`Fifth Man' Was Part Of Russian Spy Ring
LONDON - John Cairncross, the so-called "fifth man" in the ring of spies recruited at Cambridge University in the 1930s to work for Moscow, has died. He was 82.
Mr. Cairncross died yesterday in his sleep in western England, where he had been working on his memoirs, said Rupert Allason, a legislator who writes on security matters under the pen name Nigel West.
Mr. Cairncross, who worked for the British government for 16 years, admitted in 1991 that he was the "fifth man" in a ring of Russian spies. Newspapers had speculated about a fifth man since four others were revealed to have been spying for Moscow.
Soviet double-agent Oleg Gordievsky, who defected to Britain in 1985, named Mr. Cairncross in 1990 as the fifth member of the ring. Mr. Cairncross denied it at the time, but admitted his role a year later.
The slightly built Scotsman, who rarely smiled, helped the Soviets defeat the Germans in key World War II battles, and may have given Moscow the first indication that the Americans were working on an atomic bomb.
He worked in the Foreign Office, the Treasury, the office of a government minister, the electronic eavesdropping center and MI6, the spy agency responsible for gathering foreign intelligence.
He later worked for the U.N. Food and Agriculture Organization in Rome, Geneva and Bangkok before retiring in 1974 to live in Provence, France.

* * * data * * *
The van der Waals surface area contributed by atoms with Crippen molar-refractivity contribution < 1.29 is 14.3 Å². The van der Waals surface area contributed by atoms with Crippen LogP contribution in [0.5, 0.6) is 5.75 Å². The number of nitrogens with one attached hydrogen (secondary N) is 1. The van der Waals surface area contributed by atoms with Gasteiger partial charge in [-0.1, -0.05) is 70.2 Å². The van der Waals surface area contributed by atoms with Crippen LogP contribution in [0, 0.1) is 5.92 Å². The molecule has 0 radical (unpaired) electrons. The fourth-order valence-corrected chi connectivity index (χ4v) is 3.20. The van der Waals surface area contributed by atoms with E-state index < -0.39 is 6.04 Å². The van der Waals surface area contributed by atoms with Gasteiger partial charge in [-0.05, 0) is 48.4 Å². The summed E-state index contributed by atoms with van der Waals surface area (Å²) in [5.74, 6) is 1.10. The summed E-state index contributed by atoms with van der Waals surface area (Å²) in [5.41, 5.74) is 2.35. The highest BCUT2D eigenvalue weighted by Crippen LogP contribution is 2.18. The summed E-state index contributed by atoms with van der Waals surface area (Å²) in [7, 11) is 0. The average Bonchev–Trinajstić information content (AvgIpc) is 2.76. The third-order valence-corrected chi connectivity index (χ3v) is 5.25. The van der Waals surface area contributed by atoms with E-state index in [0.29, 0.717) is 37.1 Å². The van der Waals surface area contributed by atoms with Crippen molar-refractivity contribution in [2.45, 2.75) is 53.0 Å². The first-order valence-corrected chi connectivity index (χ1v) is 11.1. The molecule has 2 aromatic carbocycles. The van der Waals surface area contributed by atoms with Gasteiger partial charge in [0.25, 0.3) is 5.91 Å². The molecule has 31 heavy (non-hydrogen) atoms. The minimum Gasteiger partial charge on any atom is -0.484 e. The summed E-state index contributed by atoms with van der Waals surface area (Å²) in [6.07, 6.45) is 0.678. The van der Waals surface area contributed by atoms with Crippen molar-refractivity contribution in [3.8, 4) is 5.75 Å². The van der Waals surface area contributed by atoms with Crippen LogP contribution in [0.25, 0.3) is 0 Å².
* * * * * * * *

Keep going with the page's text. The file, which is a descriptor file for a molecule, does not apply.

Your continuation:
The most damaging of the five spies was Kim Philby, who betrayed secrets to the Soviets for 26 years until he fled to Moscow in 1963. He died in Moscow in 1988 at age 76.
The other three - Guy Burgess, Donald Maclean and Anthony Blunt - are also dead.
Mr. Cairncross told The Mail on Sunday in 1991 how he gave his Moscow contacts details of German military operations, gathered by allied intelligence, before the decisive Battle of Kursk in 1943.
"I had provided information which helped the Soviets to win that battle against the Germans," he said.
A 1990 book, "KGB: The Inside Story of its Foreign Operations from Lenin to Gorbachev," said that Cairncross probably gave Moscow the first warning of the Anglo-American decision to build an atomic bomb in the 1940s.
In a 1991 interview with the newspaper the Sunday Express, Cairncross said he told Britain's MI5 spy agency in 1952 that he had been a Soviet agent, and he was given immunity from prosecution.
Allason said that while the Russians saw Cairncross as part of the "ring of five in London," Cairncross saw himself as separate from the others.
"He regarded himself as having given no information that had harmed British interests, and believed that he had been entirely loyal to this country," Allason told The Daily Telegraph.
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